That crucial question was in the air when Institute for New Economic Thinking Senior Fellow
Lord Adair Turner spoke in May at a special Head to Head debate hosted by Al Jazeera at England’s legendary Oxford Union.
Turner’s answer was that capitalism itself didn’t fail. Instead, it’s the theories behind the economic models that have dominated the world over the last few decades that gave way.
“I am concerned that we haven’t been radical enough in our reform.” Turner said.
What we need, he suggested, is new thinking to get the global economy back on track and to avoid repeating the same mistakes that got us into this mess.
A former chairman of the United Kingdom Financial Services Authority, Turner faulted regulators and central banks for enabling a capital regime that allowed the international banking system to become wildly overleveraged. He also faulted the overly complex global regulatory scheme and called for simple rules to help stabilize the financial sector.
Turner described the current situation as “a car without shock absorbers driving along a motorway without crash barriers, and because of that, we’ve crowded a bunch of people into the driving cab to look over the driver’s shoulder.”
A more sensible approach, he suggested, would be to establish simple capital ratios designed to significantly increase the amount of equity banks are required to hold.
“The most fundamental mistake is to allow banks to do too much business on a light level of capital,” Turner said. He called for leverage ratios closer to 20% because of the importance of the financial sector to the economy. “There just wasn’t enough capital in the banking system, [in 2008],” he said. We need to make sure that next time is different.
Turner also suggested that inequality in the United States was a significant factor in the severity of the financial crisis.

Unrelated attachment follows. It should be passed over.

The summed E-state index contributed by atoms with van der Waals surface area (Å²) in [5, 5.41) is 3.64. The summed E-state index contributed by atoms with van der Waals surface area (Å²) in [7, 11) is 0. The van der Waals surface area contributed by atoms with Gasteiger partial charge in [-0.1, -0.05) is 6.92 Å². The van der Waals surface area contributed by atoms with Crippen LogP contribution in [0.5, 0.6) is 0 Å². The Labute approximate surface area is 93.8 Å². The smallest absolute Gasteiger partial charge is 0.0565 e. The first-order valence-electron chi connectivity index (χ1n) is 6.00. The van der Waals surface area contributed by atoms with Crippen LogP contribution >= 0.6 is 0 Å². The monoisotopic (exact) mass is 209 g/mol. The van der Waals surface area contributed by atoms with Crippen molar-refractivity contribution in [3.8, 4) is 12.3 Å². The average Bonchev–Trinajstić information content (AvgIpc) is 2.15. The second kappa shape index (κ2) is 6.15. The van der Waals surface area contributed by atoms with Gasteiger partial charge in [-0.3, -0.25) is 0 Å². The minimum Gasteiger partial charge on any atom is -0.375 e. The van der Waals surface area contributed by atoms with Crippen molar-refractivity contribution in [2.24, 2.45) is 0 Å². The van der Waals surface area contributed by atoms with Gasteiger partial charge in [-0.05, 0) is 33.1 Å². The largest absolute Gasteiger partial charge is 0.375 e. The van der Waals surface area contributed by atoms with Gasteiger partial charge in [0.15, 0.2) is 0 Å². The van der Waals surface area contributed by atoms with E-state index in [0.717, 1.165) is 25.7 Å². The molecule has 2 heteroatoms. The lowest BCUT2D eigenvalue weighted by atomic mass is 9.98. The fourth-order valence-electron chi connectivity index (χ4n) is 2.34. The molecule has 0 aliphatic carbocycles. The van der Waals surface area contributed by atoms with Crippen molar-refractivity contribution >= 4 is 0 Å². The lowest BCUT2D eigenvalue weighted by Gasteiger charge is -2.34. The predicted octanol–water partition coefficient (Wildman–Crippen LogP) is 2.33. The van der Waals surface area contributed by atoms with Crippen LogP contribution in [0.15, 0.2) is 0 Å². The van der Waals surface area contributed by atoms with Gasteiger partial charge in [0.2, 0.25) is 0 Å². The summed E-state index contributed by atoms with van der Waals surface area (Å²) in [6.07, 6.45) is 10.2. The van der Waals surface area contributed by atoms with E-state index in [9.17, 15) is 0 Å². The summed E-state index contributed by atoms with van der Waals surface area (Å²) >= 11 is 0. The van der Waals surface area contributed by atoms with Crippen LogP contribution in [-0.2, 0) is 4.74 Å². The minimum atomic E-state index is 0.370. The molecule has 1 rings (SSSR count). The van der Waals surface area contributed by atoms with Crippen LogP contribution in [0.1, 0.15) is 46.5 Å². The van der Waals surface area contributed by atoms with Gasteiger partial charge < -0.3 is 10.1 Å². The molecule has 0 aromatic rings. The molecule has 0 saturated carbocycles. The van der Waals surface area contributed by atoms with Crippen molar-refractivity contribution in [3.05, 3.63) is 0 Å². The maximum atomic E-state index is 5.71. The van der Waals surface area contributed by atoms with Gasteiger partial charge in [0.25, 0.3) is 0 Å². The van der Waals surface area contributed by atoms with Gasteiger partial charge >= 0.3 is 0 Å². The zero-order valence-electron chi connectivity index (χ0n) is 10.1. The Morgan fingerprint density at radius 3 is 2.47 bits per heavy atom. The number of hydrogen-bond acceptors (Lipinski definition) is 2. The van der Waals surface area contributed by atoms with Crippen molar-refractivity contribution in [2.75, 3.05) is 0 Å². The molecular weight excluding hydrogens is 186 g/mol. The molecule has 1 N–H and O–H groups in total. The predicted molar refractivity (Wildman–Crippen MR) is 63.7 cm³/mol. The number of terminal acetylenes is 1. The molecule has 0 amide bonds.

“In the U.S. you had an expansion of inequality,” he said. “And you had a political culture where you couldn’t possibly say the answer was to redistribute income.” The result was that, “the political response to inequality was, ‘let them eat credit,’” which only contributed to the subprime boom.
Speaking about austerity in Europe, Turner suggested that the focus on short-term fixes to deficits has failed. He repeated his call for considering more radical options such as so-called “helicopter money” – central bank funding for government spending – instead of continuing austerity measures destined to fail in places like Greece.
“Greece will not pay back the full amount of this public debt,” Turner said. “This is a fantasy.” And mistakenly continuing to pursue austerity will only make the problem worse, while continuing to inflict suffering on many.
In addition, Turner believes that fixing the financial system will enable society to address another critical global challenge – climate change.
“We will not solve climate change with an entirely free financial system,” said Turner, who was also the Chairman of the U.K.’s Committee on Climate Change. He suggested that governments will have to play a significant role in any solution.
We have to be able to use the financial system to help solve the problem, he said. “But it needs to do it within a policy framework that is clearly set by the government.”
In each case, Turner called for the failed economics of the past to be replaced by new thinking that will help solve the most pressing economic issues of the 21st century. Outdated and wrong economic ideas have led us to where we are now. So while capitalism itself may not have failed, the old thinking that has dominated the economic discussion has.